falsehoods they told him, wrote to Elizabeth,--"she avoweth constantly
that she will live and die with him; and saith, that if it were put to her
choice to relinquish her Crown and kingdom, or the Lord Bothwell, she
would leave her kingdom and dignity, to go as a simple damsel with him;
and that she will never consent that he shall fare worse, or have more
harm than herself." But the numerous party in favour of the Queen
openly avowed their disbelief of these reports; and Elizabeth herself, who
began to fear that, in sending Throckmorton to the rebel Lords, she had
countenanced the weaker side, wrote to her ambassador on the 29th of
August in the following terms, which, as they are used by an enemy so
determined as Elizabeth, speak volumes in favour of Mary:--"We cannot
perceive, that they, with whom they have dealt, can answer the doubts
moved by the Hamiltons, who, howsoever they may be carried for their
private respects, yet those things which they move will be allowed by all
reasonable persons. For if they may not, being noblemen of the realm, be
suffered to hear the Queen, their Sovereign, declare her mind concerning
the reports which are made of her by such as keep her in captivity, how
should they believe the reports, or obey them which do report it?"

That Mary refused to return to her throne, unless Bothwell was placed upon
it beside her, is an assertion so ridiculous, that no time need be lost in
refuting it. That she may not have chosen to submit to an immediate
divorce from one whom all her nobility had recommended to her as a
husband, and by whom she might possibly have a child, is within the verge
of probability. She would naturally be anxious to avoid doing any thing
which would be equivalent with acknowledging her belief of his guilt, and
might have appeared to implicate her in the suspicion attached to him. She
had not married Bothwell till he had been judicially acquitted; and were
she to consent to be divorced from him before he was again tried, she
would seem to confess, that she had previously sanctioned a procedure
possessing the show of justice, without the substance. There can be
no doubt, however, that if Bothwell's guilt had been distinctly proved to
her, and if she could have disunited herself from him without injury to
her reputation or her prospects, she would have been the very last person
to have objected either to see Darnley's death revenged, or herself freed
from an alliance into which she had been forced against her will.

But the Lords of Secret Council, conscious as they were of the injustice
of their proceedings, had gone too far to recede, and were determined not
to rest satisfied with any half-measures. On the 24th of July 1567, Lord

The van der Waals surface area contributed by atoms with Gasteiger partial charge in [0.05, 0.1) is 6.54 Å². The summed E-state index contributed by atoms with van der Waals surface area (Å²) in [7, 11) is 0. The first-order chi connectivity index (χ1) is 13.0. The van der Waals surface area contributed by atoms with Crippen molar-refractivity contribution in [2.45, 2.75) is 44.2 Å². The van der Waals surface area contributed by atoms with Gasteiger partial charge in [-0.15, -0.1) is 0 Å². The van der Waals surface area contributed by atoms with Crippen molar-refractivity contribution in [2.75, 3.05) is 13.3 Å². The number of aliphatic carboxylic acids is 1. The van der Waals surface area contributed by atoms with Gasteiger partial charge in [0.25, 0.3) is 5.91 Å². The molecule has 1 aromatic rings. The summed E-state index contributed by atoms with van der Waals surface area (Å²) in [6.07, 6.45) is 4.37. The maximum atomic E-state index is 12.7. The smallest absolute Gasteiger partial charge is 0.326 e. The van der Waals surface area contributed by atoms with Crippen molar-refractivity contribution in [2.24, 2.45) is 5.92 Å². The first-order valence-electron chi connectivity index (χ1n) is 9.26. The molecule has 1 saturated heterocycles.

Lindsay and Sir Robert Melville (brother to Sir James), were commissioned
to pass to Loch-Leven, and to carry with them deeds or instruments of
abdication. These instruments were three in number. By the first,
Mary was made to resign the Crown in favour of her son,--by the second, to
constitute the Earl of Murray Regent during his nonage,--and, by the
third, to appoint a Council to administer the Government until Murray's
return home, and, if he should refuse to accept of the regency, until her
son's majority. It was of course well known to the rebels, that the Queen
would not willingly affix her signature to deeds by which she was to
surrender all power, and to reduce herself at once to the station of a
subject, without receiving in return any promise of liberty, or the
enjoyment of a single worldly good. Yet they had the effrontery to aver,
that rather than submit to a separation from one with whom "she could not
have lived half-a-year to an end," she preferred becoming a landless and
crownless pensioner, on the bounty of such men as Morton and his

Were we to single out the day in Mary's whole life in which it might be
fairly concluded that she suffered the most intense mental anguish, we
should fix on the 25th of July 1567, the day on which the Commissioners
had their audience. Shut up in a gloomy edifice, which, though dignified
with the name of a castle, was little else than a square tower of three
stories; and instead of a numerous assemblage of obsequious nobles,
attended by only three or four female servants;--it must have required a
more than common spirit of queenly fortitude to support so great a reverse
of fortune. But the misery of her situation was now to be increased a
hundred fold, by a blow the severest she had yet experienced. When the
report first reached her, that it was in contemplation to force her to
abdicate her crown, she indignantly refused to believe so lawless an
attempt possible. Mary had been all her life fond of power, and proud of
her illustrious birth and rank; and there were few subjects on which she
dwelt with greater pleasure, than her unsullied descent from a "centenary
line of kings." Was she now, without a struggle, to surrender the crown of
the Stuarts into the hands of the bastard Murray, or the blood-stained
Morton? Was she to submit to the bitter mockery, introduced in the very
preamble to the instrument of demission, which stated, that, ever since
her arrival in her realm, she had "employed her body, spirit, whole senses
and forces, to govern in such sort, that her royal and honourable estate
might stand and continue with her and her posterity, and that her loving
and kind lieges might enjoy the quietness of true subjects;" but that,
being now wearied with the fatigues of administration, she wished to lay
down her sceptre? Even though prepared to lay it down, was she also